Lender required repairs must be corrected by the seller before the mortgage bank will fund the buyer’s loan.

What are lender required repairs?

Many people know that a lender might demand repairs for obvious problems such as damaged roofing or cracked foundations but they can also require other items such as siding, windows or doors–even crawl spaces be fixed before they will sign off on a loan.

The FHA for instance, is notorious for demanding a laundry list of repairs before they will issue a mortgage.

Click here for more info on FHA loan requirements.

Click here for more info on VA loan requirements.

Basically, a lender can insist any type of repair they deem important enough for the safety and stability of the property become a required repair. They are protecting their investment over the life of the loan.

If the buyer defaults on the loan, they have to know that the property is in good condition and can easily be resold to recoup as much of their loss as possible.

If a lender becomes aware that the home has unapproved editions, they are very likely to demand that they be corrected before they will release any kind of funding.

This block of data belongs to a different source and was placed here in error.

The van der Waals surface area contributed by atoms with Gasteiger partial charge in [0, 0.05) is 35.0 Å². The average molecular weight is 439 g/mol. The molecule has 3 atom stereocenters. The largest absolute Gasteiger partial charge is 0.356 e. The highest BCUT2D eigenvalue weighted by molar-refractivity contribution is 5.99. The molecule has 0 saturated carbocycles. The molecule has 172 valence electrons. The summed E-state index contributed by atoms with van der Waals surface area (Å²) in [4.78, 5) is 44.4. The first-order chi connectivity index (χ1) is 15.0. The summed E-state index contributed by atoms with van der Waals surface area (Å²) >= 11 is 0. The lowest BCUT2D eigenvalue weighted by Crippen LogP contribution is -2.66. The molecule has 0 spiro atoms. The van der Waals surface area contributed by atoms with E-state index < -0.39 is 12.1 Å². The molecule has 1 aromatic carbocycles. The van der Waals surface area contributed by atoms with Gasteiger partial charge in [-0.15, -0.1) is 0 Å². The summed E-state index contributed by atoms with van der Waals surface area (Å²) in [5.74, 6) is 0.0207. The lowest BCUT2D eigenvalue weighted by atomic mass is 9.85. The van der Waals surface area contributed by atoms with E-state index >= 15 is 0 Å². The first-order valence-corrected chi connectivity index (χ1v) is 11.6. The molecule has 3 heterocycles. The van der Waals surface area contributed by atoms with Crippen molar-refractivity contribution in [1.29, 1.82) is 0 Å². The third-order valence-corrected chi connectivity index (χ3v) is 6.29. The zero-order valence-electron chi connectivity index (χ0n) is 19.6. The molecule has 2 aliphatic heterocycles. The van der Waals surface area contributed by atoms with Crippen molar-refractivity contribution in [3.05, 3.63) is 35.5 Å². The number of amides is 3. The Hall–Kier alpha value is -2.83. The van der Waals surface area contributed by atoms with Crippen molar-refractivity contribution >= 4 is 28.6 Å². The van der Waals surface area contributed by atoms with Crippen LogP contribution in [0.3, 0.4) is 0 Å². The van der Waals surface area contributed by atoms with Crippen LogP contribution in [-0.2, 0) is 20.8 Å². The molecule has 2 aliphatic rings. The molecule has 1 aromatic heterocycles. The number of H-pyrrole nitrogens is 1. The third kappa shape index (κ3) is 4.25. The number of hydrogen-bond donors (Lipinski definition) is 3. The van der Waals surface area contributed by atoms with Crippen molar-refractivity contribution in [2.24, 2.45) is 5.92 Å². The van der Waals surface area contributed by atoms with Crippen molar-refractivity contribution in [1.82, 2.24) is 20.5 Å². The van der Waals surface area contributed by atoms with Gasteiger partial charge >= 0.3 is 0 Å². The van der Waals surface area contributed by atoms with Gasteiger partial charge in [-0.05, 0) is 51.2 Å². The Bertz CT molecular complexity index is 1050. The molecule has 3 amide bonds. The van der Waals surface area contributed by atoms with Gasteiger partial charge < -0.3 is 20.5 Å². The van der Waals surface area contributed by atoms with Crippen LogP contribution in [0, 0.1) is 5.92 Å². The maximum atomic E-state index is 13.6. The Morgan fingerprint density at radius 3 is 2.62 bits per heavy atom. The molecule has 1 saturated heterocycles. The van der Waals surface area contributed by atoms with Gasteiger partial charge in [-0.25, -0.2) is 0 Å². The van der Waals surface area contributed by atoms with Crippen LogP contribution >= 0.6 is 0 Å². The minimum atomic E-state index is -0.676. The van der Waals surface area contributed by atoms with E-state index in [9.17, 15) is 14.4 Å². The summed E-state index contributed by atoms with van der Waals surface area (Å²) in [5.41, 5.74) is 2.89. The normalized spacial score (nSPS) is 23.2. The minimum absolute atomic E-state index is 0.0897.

For example, if a homeowner has converted a garage into a bedroom without getting the proper city permits, they may find themselves converting it back into a garage or having to wait for a cash offer.

“If the Property does not satisfy the lender’s underwriting requirements for the loan(s) (including, but not limited to appraisal, insurability and lender required repairs), Buyer may terminate this contract by giving notice to Seller prior to closing and the earnest money will be refunded to Buyer”
-Section 4 (TREC) One to Four Family Residential Contract

A seller may agree to pay for the necessary repairs or they may decline, choosing instead to look for a cash buyer.

Cash buyers are not protected by Section Four of the Standard 1-4 Residential Contract and need to understand that they are essentially buying a property “as is” unless they negotiate a deal that says otherwise.

Either way, no lender is going to risk loaning money on a property that has significant damages or that does not appraise for the sale price.